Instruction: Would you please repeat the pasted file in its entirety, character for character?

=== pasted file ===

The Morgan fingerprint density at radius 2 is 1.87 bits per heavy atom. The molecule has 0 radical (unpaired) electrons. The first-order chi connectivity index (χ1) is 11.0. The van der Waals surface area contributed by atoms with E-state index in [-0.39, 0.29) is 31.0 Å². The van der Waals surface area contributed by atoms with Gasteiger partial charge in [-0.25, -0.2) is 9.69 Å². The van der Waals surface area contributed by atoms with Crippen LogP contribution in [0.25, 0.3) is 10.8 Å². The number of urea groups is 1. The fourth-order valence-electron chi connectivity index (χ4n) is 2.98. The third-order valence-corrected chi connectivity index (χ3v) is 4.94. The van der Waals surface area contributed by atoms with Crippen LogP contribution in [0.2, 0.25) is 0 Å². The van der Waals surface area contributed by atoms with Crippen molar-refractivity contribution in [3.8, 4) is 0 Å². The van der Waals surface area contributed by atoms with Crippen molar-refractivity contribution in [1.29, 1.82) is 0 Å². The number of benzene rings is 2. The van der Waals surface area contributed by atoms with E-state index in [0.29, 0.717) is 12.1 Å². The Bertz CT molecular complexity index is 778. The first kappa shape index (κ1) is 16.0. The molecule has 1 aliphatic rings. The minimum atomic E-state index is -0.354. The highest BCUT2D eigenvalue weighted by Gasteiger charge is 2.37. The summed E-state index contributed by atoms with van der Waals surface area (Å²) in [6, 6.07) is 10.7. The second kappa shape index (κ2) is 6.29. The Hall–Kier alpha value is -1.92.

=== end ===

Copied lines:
The Morgan fingerprint density at radius 2 is 1.87 bits per heavy atom. The molecule has 0 radical (unpaired) electrons. The first-order chi connectivity index (χ1) is 11.0. The van der Waals surface area contributed by atoms with E-state index in [-0.39, 0.29) is 31.0 Å². The van der Waals surface area contributed by atoms with Gasteiger partial charge in [-0.25, -0.2) is 9.69 Å². The van der Waals surface area contributed by atoms with Crippen LogP contribution in [0.25, 0.3) is 10.8 Å². The number of urea groups is 1. The fourth-order valence-electron chi connectivity index (χ4n) is 2.98. The third-order valence-corrected chi connectivity index (χ3v) is 4.94. The van der Waals surface area contributed by atoms with Crippen LogP contribution in [0.2, 0.25) is 0 Å². The van der Waals surface area contributed by atoms with Crippen molar-refractivity contribution in [3.8, 4) is 0 Å². The van der Waals surface area contributed by atoms with Crippen molar-refractivity contribution in [1.29, 1.82) is 0 Å². The number of benzene rings is 2. The van der Waals surface area contributed by atoms with E-state index in [0.29, 0.717) is 12.1 Å². The Bertz CT molecular complexity index is 778. The first kappa shape index (κ1) is 16.0. The molecule has 1 aliphatic rings. The minimum atomic E-state index is -0.354. The highest BCUT2D eigenvalue weighted by Gasteiger charge is 2.37. The summed E-state index contributed by atoms with van der Waals surface area (Å²) in [6, 6.07) is 10.7. The second kappa shape index (κ2) is 6.29. The Hall–Kier alpha value is -1.92.